Guitar effect pedal power supplies: what you need to know

Let us talk you through how to power all of your pedals from one supply, and point out some useful buying options…
Let us talk you through how to power all of your pedals from one supply, and point out some useful buying options…

Putting together a guitar pedalboard? Let us talk you through how to power all of your pedals from one supply, and point out some useful buying options

Why do I need one of these?

Because A: You don't want to rely on batteries; B: You have an array of pedals with differing power requirements; C: You want a tidy stage; or D: All three of the above.


(Image credit: Strymon)

The best pedalboard power supplies

While it's probably fair to say that the vast majority of pedals run off 9V DC - that's the power supplied by a PP3 battery - some pedals require more voltage - 12V, 18V or even 24V.

What's more, some pedals have a high current draw, that can't be supplied by a battery, so will rely on a power adaptor, usually supplied by the manufacturer.

If you bring a few of these 'wall warts' into the equation, and perhaps a four-way to plug them into your pedalboard, the floor around your feet can soon start to get a bit messy.

What about AC?

Some pedals do run from AC power, usually 9V or 12V, so if you have one you may need a separate wall wart on your board, or you could look at some of the power supplies that provide AC outlets.

Some are AC-only, such as the Voodoo Lab Pedal Power AC, and some have a mix of AC and DC, such as the Cioks AC10, AC8 and Ciokolate and T-Rex Fuel Tanks (not the Junior).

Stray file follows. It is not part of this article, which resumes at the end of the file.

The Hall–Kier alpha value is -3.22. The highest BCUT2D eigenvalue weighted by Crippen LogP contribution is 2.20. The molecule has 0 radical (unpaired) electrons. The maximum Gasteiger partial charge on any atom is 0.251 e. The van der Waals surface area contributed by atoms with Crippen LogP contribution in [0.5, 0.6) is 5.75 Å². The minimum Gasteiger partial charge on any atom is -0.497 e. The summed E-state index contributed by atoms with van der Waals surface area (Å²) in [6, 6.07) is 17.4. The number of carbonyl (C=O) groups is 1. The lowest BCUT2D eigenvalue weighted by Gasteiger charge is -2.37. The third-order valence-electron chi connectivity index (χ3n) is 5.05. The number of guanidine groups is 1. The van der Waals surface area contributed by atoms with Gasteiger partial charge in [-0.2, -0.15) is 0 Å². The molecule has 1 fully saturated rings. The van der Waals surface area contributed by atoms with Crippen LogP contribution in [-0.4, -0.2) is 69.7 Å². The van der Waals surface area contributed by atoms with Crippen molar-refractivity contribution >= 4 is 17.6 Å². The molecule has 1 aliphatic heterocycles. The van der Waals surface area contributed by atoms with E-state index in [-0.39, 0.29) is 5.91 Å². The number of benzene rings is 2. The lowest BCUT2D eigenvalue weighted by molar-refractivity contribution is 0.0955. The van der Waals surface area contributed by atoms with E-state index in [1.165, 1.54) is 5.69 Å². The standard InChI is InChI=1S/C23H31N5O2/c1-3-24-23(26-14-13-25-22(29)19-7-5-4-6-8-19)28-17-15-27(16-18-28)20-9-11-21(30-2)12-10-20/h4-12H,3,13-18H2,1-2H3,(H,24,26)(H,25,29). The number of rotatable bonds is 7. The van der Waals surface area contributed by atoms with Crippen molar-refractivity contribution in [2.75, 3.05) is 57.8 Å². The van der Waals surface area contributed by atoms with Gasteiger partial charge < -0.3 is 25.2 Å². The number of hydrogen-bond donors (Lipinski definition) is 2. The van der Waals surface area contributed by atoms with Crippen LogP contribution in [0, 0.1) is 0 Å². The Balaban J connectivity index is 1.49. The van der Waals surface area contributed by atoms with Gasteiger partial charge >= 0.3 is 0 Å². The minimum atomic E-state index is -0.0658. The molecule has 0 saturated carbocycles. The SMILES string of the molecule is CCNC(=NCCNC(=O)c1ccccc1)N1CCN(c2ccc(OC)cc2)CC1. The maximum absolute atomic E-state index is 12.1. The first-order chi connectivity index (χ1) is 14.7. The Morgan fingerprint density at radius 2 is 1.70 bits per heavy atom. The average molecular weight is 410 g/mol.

What is an isolated supply, and why is it important?

Basically, it minimises unwanted noise. An isolated power supply uses a transformer to keep each of its outlets completely electrically isolated, offering a separate clean power path to each pedal rather than a daisy-chain set-up, where the power flows from one pedal to the next.

An isolated supply should eliminate ground loops and any associated hum, as there is no grounding path between the pedals.

Do all pedals have the same type of power input?

The majority of pedals follow the connection protocol brought in with the first Boss compact pedals -a 2.1mm barrel connector that is centre-negative (often indicated on the pedal by a -9V DC or similar symbol).

A small number of pedals, Moogerfoogers for example, needa centre positive connection on the barrel, while others may need a mini-jack plug.

Fortunately, most companies who provide pedal power supply units have a range of optional cabling to support most pedals, including reverse polarity cables, various types of plug and alsoa battery connector for pedals that don't have the facility to connect toa power adaptor.

Okay, so I may need different voltages, but what's the deal with current?

Most pedals that can also run off battery power have a current draw of less than 100mA, but in recent years manufacturers have been coming up with sophisticated digital pedals that need more than this.

Among others, Boss Twin, Eventide 'Factors and some Strymon pedals have higher current draw requirements. The pedal power supplies on test here will be able to supply a total amount of current that can be shared between their outlets, but will have a limit for what each outlet can supply.

So, for example, if you want to run an Eventide TimeFactor you'll need an outlet that can supply 400mA.

Trevor Curwen has played guitar for several decades – he's also mimed it on the UK's Top of the Pops. Much of his working life, though, has been spent behind the mixing desk, during which time he has built up a solid collection of the guitars, amps and pedals needed to cover just about any studio session. He writes pedal reviews for Guitarist and has contributed to Total Guitar, MusicRadar and Future Music among others.